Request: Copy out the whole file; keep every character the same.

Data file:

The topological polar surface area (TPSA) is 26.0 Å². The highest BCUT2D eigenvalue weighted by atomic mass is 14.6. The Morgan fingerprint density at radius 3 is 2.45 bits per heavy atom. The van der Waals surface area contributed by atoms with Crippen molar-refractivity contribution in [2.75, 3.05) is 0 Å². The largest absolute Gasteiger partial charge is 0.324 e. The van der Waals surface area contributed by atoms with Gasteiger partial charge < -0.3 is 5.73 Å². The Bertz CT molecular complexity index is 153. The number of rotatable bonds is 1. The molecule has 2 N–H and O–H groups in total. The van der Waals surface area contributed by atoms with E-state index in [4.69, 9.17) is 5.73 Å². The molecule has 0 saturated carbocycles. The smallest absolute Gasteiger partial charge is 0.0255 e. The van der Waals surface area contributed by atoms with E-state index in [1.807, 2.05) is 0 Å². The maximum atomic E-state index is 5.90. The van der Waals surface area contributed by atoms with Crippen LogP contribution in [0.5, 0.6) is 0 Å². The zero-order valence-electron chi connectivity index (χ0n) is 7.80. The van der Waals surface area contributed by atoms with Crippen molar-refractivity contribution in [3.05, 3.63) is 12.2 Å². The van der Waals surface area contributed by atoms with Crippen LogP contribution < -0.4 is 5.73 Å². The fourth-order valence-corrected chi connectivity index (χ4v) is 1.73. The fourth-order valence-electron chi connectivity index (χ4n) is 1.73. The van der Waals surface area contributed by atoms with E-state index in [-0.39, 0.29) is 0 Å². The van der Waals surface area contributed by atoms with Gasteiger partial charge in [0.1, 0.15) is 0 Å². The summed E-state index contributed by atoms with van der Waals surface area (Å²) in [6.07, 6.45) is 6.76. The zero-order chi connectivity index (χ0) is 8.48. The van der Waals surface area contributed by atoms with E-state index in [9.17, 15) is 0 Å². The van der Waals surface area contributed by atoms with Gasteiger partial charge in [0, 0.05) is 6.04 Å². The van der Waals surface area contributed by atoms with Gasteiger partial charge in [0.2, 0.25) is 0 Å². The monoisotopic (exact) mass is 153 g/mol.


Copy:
The topological polar surface area (TPSA) is 26.0 Å². The highest BCUT2D eigenvalue weighted by atomic mass is 14.6. The Morgan fingerprint density at radius 3 is 2.45 bits per heavy atom. The van der Waals surface area contributed by atoms with Crippen molar-refractivity contribution in [2.75, 3.05) is 0 Å². The largest absolute Gasteiger partial charge is 0.324 e. The van der Waals surface area contributed by atoms with Gasteiger partial charge < -0.3 is 5.73 Å². The Bertz CT molecular complexity index is 153. The number of rotatable bonds is 1. The molecule has 2 N–H and O–H groups in total. The van der Waals surface area contributed by atoms with E-state index in [4.69, 9.17) is 5.73 Å². The molecule has 0 saturated carbocycles. The smallest absolute Gasteiger partial charge is 0.0255 e. The van der Waals surface area contributed by atoms with E-state index in [1.807, 2.05) is 0 Å². The maximum atomic E-state index is 5.90. The van der Waals surface area contributed by atoms with Crippen LogP contribution in [0.5, 0.6) is 0 Å². The zero-order valence-electron chi connectivity index (χ0n) is 7.80. The van der Waals surface area contributed by atoms with Crippen molar-refractivity contribution in [3.05, 3.63) is 12.2 Å². The van der Waals surface area contributed by atoms with Crippen LogP contribution < -0.4 is 5.73 Å². The fourth-order valence-corrected chi connectivity index (χ4v) is 1.73. The fourth-order valence-electron chi connectivity index (χ4n) is 1.73. The van der Waals surface area contributed by atoms with E-state index in [-0.39, 0.29) is 0 Å². The van der Waals surface area contributed by atoms with Gasteiger partial charge in [0.1, 0.15) is 0 Å². The summed E-state index contributed by atoms with van der Waals surface area (Å²) in [6.07, 6.45) is 6.76. The zero-order chi connectivity index (χ0) is 8.48. The van der Waals surface area contributed by atoms with E-state index in [9.17, 15) is 0 Å². The van der Waals surface area contributed by atoms with Gasteiger partial charge in [0, 0.05) is 6.04 Å². The van der Waals surface area contributed by atoms with Gasteiger partial charge in [0.2, 0.25) is 0 Å². The monoisotopic (exact) mass is 153 g/mol.